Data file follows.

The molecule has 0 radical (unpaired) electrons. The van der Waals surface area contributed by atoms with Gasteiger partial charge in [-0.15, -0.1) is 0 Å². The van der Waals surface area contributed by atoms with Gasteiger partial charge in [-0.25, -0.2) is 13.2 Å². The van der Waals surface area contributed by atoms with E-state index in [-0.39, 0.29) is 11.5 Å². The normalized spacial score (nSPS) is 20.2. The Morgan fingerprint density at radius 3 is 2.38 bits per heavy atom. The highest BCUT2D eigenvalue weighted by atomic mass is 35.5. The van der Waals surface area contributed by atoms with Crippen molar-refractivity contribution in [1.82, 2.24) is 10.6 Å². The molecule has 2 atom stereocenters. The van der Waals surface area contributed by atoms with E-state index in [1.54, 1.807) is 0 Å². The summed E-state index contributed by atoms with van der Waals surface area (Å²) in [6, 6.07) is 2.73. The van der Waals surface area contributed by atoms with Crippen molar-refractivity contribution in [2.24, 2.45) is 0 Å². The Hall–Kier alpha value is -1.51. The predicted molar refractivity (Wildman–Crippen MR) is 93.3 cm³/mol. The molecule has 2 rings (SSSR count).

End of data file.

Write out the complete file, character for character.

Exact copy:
The molecule has 0 radical (unpaired) electrons. The van der Waals surface area contributed by atoms with Gasteiger partial charge in [-0.15, -0.1) is 0 Å². The van der Waals surface area contributed by atoms with Gasteiger partial charge in [-0.25, -0.2) is 13.2 Å². The van der Waals surface area contributed by atoms with E-state index in [-0.39, 0.29) is 11.5 Å². The normalized spacial score (nSPS) is 20.2. The Morgan fingerprint density at radius 3 is 2.38 bits per heavy atom. The highest BCUT2D eigenvalue weighted by atomic mass is 35.5. The van der Waals surface area contributed by atoms with Crippen molar-refractivity contribution in [1.82, 2.24) is 10.6 Å². The molecule has 2 atom stereocenters. The van der Waals surface area contributed by atoms with E-state index in [1.54, 1.807) is 0 Å². The summed E-state index contributed by atoms with van der Waals surface area (Å²) in [6, 6.07) is 2.73. The van der Waals surface area contributed by atoms with Crippen molar-refractivity contribution in [2.24, 2.45) is 0 Å². The Hall–Kier alpha value is -1.51. The predicted molar refractivity (Wildman–Crippen MR) is 93.3 cm³/mol. The molecule has 2 rings (SSSR count).